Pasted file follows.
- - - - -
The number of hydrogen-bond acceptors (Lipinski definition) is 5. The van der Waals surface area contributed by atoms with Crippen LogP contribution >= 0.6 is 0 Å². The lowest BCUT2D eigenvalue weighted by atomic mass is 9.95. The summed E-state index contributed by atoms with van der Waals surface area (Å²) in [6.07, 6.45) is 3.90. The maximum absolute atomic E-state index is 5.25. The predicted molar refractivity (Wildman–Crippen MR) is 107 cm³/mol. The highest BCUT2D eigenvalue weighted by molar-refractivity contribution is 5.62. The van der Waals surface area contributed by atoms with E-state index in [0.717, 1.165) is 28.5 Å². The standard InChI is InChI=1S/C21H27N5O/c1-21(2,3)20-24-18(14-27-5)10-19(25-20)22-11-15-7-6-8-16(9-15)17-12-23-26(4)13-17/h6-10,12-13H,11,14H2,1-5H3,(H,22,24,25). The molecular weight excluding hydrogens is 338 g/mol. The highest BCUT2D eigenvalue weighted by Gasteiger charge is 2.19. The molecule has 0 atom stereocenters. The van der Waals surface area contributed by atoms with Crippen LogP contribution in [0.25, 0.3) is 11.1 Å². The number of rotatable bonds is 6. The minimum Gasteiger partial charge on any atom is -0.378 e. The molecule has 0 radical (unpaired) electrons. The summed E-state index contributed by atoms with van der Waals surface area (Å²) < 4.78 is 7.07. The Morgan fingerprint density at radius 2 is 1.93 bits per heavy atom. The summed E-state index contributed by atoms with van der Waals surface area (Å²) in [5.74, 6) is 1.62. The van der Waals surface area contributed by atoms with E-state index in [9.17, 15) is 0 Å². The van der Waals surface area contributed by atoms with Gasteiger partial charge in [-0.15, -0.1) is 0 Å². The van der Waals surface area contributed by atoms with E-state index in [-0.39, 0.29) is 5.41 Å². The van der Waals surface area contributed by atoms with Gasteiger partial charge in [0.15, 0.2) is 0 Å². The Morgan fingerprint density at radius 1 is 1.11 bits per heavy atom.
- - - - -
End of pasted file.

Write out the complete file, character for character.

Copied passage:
The number of hydrogen-bond acceptors (Lipinski definition) is 5. The van der Waals surface area contributed by atoms with Crippen LogP contribution >= 0.6 is 0 Å². The lowest BCUT2D eigenvalue weighted by atomic mass is 9.95. The summed E-state index contributed by atoms with van der Waals surface area (Å²) in [6.07, 6.45) is 3.90. The maximum absolute atomic E-state index is 5.25. The predicted molar refractivity (Wildman–Crippen MR) is 107 cm³/mol. The highest BCUT2D eigenvalue weighted by molar-refractivity contribution is 5.62. The van der Waals surface area contributed by atoms with E-state index in [0.717, 1.165) is 28.5 Å². The standard InChI is InChI=1S/C21H27N5O/c1-21(2,3)20-24-18(14-27-5)10-19(25-20)22-11-15-7-6-8-16(9-15)17-12-23-26(4)13-17/h6-10,12-13H,11,14H2,1-5H3,(H,22,24,25). The molecular weight excluding hydrogens is 338 g/mol. The highest BCUT2D eigenvalue weighted by Gasteiger charge is 2.19. The molecule has 0 atom stereocenters. The van der Waals surface area contributed by atoms with Crippen LogP contribution in [0.25, 0.3) is 11.1 Å². The number of rotatable bonds is 6. The minimum Gasteiger partial charge on any atom is -0.378 e. The molecule has 0 radical (unpaired) electrons. The summed E-state index contributed by atoms with van der Waals surface area (Å²) < 4.78 is 7.07. The Morgan fingerprint density at radius 2 is 1.93 bits per heavy atom. The summed E-state index contributed by atoms with van der Waals surface area (Å²) in [5.74, 6) is 1.62. The van der Waals surface area contributed by atoms with E-state index in [9.17, 15) is 0 Å². The van der Waals surface area contributed by atoms with Gasteiger partial charge in [-0.15, -0.1) is 0 Å². The van der Waals surface area contributed by atoms with E-state index in [-0.39, 0.29) is 5.41 Å². The van der Waals surface area contributed by atoms with Gasteiger partial charge in [0.15, 0.2) is 0 Å². The Morgan fingerprint density at radius 1 is 1.11 bits per heavy atom.